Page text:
Antoine's necklace is an embedding of the Cantor set in $\mathbb{R}^3$ constructed by taking a torus, replacing it with a necklace of smaller interlinked tori lying inside it, replacing each smaller torus with a necklace of interlinked tori lying inside it, and continuing the process ad infinitum; Antoine's necklace is the intersection of all iterations.

Antoine's necklace

A number of sources claim that this necklace 'cannot fall apart' (e.g. here). Given that the necklace is totally disconnected this obviously has to be taken somewhat loosely, but I tried to figure out exactly what is meant by this. Most sources seem to point to this paper (which it must be noted contains some truly remarkable images, e.g. Figure 12). There the authors make the same point that Antoine's necklace 'cannot fall apart'. Nevertheless, all they seem to show in the paper is that it cannot be separated by a sphere (every sphere with a point of the necklace inside it and a point of the necklace outside it has a point of the necklace on it).

It seems to me to be a reasonably trivial exercise to construct a geometrical object in $\mathbb{R}^3$ which cannot be separated by a sphere, and yet can still 'fall apart'.


In the spirit of the construction of Antoine's necklace, these two interlinked tori cannot be separated by a sphere (any sphere containing a point of one torus inside it will contain a point of that torus on its surface), but this seems to have no relation to the fact that they cannot fall apart - if we remove a segment of one of the tori the object still cannot be separated by a sphere, and yet can fall apart macroscopically.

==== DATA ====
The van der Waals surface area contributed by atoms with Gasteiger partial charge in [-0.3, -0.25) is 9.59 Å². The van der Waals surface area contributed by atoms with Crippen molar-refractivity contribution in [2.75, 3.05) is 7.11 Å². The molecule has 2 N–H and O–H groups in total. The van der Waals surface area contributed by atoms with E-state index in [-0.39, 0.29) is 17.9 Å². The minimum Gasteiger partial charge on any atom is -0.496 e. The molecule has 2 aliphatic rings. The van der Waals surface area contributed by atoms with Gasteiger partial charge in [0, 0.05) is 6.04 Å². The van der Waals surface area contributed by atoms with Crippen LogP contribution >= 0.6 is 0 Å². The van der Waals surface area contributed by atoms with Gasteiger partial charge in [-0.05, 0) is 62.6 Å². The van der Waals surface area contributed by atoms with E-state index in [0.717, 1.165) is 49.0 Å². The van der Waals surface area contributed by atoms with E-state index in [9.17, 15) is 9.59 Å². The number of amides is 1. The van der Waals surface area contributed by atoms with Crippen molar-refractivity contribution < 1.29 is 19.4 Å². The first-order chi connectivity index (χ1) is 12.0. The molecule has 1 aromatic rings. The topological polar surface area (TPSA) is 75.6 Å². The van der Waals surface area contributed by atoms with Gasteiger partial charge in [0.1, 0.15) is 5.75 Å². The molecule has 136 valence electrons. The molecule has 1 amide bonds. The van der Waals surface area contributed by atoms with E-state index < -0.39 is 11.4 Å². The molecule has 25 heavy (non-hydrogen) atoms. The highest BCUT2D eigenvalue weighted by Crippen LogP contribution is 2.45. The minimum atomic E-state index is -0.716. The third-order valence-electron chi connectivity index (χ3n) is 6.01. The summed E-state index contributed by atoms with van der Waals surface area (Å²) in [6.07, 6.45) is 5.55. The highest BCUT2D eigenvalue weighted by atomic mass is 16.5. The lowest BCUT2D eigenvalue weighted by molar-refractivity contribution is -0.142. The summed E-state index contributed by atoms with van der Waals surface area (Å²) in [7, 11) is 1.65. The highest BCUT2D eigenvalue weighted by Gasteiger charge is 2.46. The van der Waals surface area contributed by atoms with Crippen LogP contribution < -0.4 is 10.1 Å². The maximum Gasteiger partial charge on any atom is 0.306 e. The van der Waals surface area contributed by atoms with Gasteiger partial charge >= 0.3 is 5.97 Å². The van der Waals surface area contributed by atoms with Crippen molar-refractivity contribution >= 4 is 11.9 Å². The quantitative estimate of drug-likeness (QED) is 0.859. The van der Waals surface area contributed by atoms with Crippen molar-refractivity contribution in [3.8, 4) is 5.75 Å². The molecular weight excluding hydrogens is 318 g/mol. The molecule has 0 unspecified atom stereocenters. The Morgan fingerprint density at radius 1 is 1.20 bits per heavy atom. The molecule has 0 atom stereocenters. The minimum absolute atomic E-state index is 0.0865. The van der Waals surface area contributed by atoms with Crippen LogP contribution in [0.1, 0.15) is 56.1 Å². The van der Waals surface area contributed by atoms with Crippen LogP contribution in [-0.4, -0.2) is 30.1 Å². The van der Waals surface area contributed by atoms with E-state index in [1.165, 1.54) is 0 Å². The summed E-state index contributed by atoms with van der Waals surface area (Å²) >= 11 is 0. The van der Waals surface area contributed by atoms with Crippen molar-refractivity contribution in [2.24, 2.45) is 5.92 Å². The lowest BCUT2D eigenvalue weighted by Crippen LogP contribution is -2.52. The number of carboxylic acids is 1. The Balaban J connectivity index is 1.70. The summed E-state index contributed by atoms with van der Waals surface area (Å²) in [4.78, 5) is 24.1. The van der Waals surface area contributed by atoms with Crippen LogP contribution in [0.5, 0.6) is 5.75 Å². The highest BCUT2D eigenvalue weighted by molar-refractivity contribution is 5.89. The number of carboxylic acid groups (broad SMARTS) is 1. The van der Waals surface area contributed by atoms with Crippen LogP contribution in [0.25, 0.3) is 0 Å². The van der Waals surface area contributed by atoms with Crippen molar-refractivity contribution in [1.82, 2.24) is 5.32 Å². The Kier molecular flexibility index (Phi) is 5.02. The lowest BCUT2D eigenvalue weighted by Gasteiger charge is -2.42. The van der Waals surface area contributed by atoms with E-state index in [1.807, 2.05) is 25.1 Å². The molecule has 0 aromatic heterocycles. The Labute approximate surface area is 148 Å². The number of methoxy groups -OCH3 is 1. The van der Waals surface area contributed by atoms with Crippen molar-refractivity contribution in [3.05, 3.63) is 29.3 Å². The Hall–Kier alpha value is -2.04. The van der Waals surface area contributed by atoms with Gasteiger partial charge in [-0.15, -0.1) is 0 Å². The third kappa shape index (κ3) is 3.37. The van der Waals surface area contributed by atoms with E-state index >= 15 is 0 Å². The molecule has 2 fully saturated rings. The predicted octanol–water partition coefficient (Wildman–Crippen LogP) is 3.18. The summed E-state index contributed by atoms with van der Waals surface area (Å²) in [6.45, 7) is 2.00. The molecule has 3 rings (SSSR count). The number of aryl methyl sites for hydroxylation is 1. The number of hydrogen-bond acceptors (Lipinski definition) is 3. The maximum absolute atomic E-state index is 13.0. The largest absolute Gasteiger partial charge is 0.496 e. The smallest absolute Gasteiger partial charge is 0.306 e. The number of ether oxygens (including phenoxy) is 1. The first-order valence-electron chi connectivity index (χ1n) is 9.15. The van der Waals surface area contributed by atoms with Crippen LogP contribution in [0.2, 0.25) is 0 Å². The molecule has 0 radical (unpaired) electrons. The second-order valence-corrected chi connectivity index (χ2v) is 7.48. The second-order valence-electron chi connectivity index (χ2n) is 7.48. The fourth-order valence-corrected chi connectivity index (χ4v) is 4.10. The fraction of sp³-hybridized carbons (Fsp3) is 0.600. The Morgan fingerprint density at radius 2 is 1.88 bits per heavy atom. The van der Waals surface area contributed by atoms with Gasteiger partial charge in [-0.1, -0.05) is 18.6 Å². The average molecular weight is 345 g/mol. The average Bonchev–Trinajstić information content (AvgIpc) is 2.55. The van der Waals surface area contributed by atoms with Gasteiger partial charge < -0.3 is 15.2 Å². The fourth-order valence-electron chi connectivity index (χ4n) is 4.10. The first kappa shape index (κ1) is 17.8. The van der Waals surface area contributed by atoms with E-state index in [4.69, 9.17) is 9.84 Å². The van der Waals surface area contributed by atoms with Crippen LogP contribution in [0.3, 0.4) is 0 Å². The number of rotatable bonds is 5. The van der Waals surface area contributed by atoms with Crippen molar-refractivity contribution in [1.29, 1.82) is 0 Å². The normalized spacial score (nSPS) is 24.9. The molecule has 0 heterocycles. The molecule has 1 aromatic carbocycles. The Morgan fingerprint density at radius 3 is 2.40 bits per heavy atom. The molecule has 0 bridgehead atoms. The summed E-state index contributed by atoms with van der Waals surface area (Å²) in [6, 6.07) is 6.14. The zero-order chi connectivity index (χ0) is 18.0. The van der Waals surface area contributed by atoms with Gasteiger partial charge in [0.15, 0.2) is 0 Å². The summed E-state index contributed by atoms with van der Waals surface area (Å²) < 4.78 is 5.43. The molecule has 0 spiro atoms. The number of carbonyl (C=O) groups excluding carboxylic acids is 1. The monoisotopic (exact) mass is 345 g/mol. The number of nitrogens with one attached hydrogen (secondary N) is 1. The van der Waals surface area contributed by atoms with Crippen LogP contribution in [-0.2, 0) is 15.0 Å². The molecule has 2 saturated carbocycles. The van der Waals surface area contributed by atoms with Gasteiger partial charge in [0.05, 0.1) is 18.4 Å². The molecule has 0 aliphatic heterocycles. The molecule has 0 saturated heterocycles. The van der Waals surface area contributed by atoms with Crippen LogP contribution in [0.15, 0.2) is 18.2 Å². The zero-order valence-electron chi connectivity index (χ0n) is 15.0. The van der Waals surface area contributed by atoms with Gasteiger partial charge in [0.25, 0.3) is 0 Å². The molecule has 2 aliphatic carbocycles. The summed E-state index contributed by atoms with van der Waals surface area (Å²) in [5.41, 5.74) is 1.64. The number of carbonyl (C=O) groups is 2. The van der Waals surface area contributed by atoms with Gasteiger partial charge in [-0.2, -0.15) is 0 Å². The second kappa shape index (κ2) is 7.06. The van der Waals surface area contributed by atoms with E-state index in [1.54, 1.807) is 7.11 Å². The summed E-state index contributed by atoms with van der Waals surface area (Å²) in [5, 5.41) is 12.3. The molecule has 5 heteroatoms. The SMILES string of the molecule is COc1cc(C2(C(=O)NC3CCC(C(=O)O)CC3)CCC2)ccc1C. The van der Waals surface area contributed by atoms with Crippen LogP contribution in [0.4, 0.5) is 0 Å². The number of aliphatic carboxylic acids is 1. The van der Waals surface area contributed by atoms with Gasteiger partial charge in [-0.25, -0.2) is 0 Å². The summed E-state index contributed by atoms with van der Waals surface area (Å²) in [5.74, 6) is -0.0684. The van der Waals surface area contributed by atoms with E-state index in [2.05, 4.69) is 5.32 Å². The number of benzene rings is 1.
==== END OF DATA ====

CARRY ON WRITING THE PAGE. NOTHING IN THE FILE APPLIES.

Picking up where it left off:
The fact mentioned here that the complement of the necklace is not simply connected, and the fact mentioned here that there are loops that cannot be unlinked from the necklace shouldn't impact whether it can be pulled apart either, as both are true of our broken rings

My question is this: Is it possible to let me know either:

  1. How I have misunderstood separation by a sphere (so that it may still be relevant to an object being able to fall apart),

  2. What property Antoine's necklace does satisfy so that it cannot fall apart (if I have missed this), or

  3. What is actually meant when it is said to be unable to fall apart (if I have misunderstood this)

  • $\begingroup$ What does falling apart mean? $\endgroup$
    – Pedro A
    Apr 22, 2020 at 13:07
  • $\begingroup$ Welp, if nothing else, I have a new "OC" gif $\endgroup$
    – corsiKa
    Apr 22, 2020 at 15:06
  • 2
    $\begingroup$ @PedroA Even though the necklace is a totally disconnected set of points, no (deformed) sphere can be put around any proper subset of it, that doesn't touch some other point of the necklace, as pointed out by Alexander Gruber and proved in the linked paper. That means there's no way it can be 'disentangled', so it's like the interlocking rings, rather than the broken rings. (You could imagine a stretchy balloon around the C, but not the O, which is related to why you can pull the C out of the O, but not pull an O out of the O; in the necklace, all parts are like the O). $\endgroup$
    – Anon
    Apr 22, 2020 at 15:46
  • 1